LAMB: Will he be on the ballot in 1996, Mr. Perot? And if he is, what impact will he have?
Mr. BALZ: Well, if he is on the ballot, he helps Clinton.
LAMB: Will he?
Mr. BALZ: I tend to think yes, but it's questionable.
LAMB: And why does he help Bill Clinton?
Mr. BALZ: Well, because a three-party race is better for Clinton. He's likely to do more to damage the Republican nominee. A lot of his voters would be more inclined to support a Republican nominee, although things have changed in the Perot movement since 1992. The composition of people who now are supporters of Perot or Perot's ideas is somewhat different than it was in 1992. I think to some extent, it's a little more economically downscaled. Perot's opposition to NAFTA and GATT have created more support among probably blue-collar workers than he had in 1992, so that we really won't know until we get into the campaign and--if Perot is a candidate, exactly how it will cut. But the Clinton White House would certainly much rather have him as a candidate than the Republican Party would.
LAMB: You talk about a scenario where Newt Gingrich asked for an unprecedented commitment from members back in the '94 election, where each member was expected to come up with $148,000?
Mr. BALZ: This was part of the Gingrich master plan for winning the '94 election, and it came in two parts. Joe Gaylord, who is Gingrich's top political adviser, had been asked by Gingrich to devise a plan to win the House in 1994. This was after two special election victories in the spring of 1994. Gaylord set out what was a very elaborate or a--I would--I guess ambitious would be a better word. If you see the document, it's pretty--there's not a lot of verbiage in it. But it outlines an enormous number of tasks for the Republicans to try to undertake. One of them is to create the resources--financial resources to make available to candidates so that their candidates have enough money in the last three or four weeks of the campaign to put up the television advertising, to get out the vote, to do the things that they have to do to turn them from a candidate who falls a few points short of winning to someone who wins.

Part of this was the Gingrich letter, which went out in July of 1994 to every Republican in the House, asking them for this unprecedented commitment. Gingrich basically said, `If we're going to win this election, you have to take responsibility for helping to raise the kind of money that we need.' Now they came up with the idea of $148,000 because, at the time, there were about 150 competitive House races. And the shorthand was, if you know, if you can get $1,000 to each of those House candidates, that will be a big help. So they asked members to try to do that.

Some members raised a huge amount of money: $400,000, $500,000, $600,000. Others raised less than that. But the Republicans had much more money available for House candidates than they'd ever had before through that process. And it was ingenious, in part, because what it did was it allowed incumbents to raise money--incumbents always have an easier time raising money--and moving that into races by challengers, who have a harder time raising money.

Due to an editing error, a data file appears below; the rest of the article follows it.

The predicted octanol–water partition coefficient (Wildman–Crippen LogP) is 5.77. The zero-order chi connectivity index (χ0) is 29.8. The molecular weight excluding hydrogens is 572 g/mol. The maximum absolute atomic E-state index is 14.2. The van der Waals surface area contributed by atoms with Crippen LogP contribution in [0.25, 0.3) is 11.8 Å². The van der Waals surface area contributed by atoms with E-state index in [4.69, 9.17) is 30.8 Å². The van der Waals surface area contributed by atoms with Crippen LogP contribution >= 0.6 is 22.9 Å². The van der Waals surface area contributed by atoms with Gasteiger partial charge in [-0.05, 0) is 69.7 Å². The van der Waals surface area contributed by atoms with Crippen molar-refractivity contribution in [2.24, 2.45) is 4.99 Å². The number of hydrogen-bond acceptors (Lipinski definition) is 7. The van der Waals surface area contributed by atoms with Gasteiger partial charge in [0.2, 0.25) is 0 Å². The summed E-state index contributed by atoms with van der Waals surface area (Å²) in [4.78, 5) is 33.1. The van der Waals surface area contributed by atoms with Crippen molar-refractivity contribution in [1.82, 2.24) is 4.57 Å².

LAMB: You also--in the introduction, you lump a whole bunch of groups together: the National Rifle Association, the National Federation of Independent Business, the Christian Coalition, Charles Murray, Bill Bennett and Rush Limbaugh. And you say also in here that `No medium had a greater effect on establishing the climate of the 1994 elections than talk radio, and no one played a more prominent role in stirring up conservatives in the cherubic but devastating Rush Limbaugh, the irreverent and indomitable conservative who fused the sensibilities of Ed Meese and John Belushi into three hours of relentless Clinton bashing every day.' Do you listen?
Mr. BALZ: I listen sometimes. Unfortunately, I'm usually not near a radio at the time Limbaugh's on, which is over the noon hour and into the afternoon. When I'm out on the campaign trail, I do try to tune him in. And particularly, in that period, he was both entertaining and he was devastating for Clinton. I mean, he delivered, every day, a strong attack on Bill Clinton and the Clinton administration. Now...
LAMB: How is it working now?
Mr. BALZ: Well, I think it works differently now. I mean, it's much more difficult once you come into power to continue that kind of drumbeat as when you're out of power. I mean, Limbaugh and talk radio, but particularly Limbaugh, were important, one, in telling like-minded conservatives that they had a voice and sort of bringing them together and giving them a sense of a larger sense of possibility. The other was, he gave people arguments. I mean, he gave people ammunition. He provided people at the grass roots, whether it's ordinary voters who had a sense of why they didn't like Clinton or wanted to do something about it, to candidates for state legislative offices or candidates for Congress or whatever, with ideas and arguments to use to make their case with other people. But also, it was this huge sort of energizing force. It was a way for the conservative movement to kind of stir the grass roots, to stoke the anger.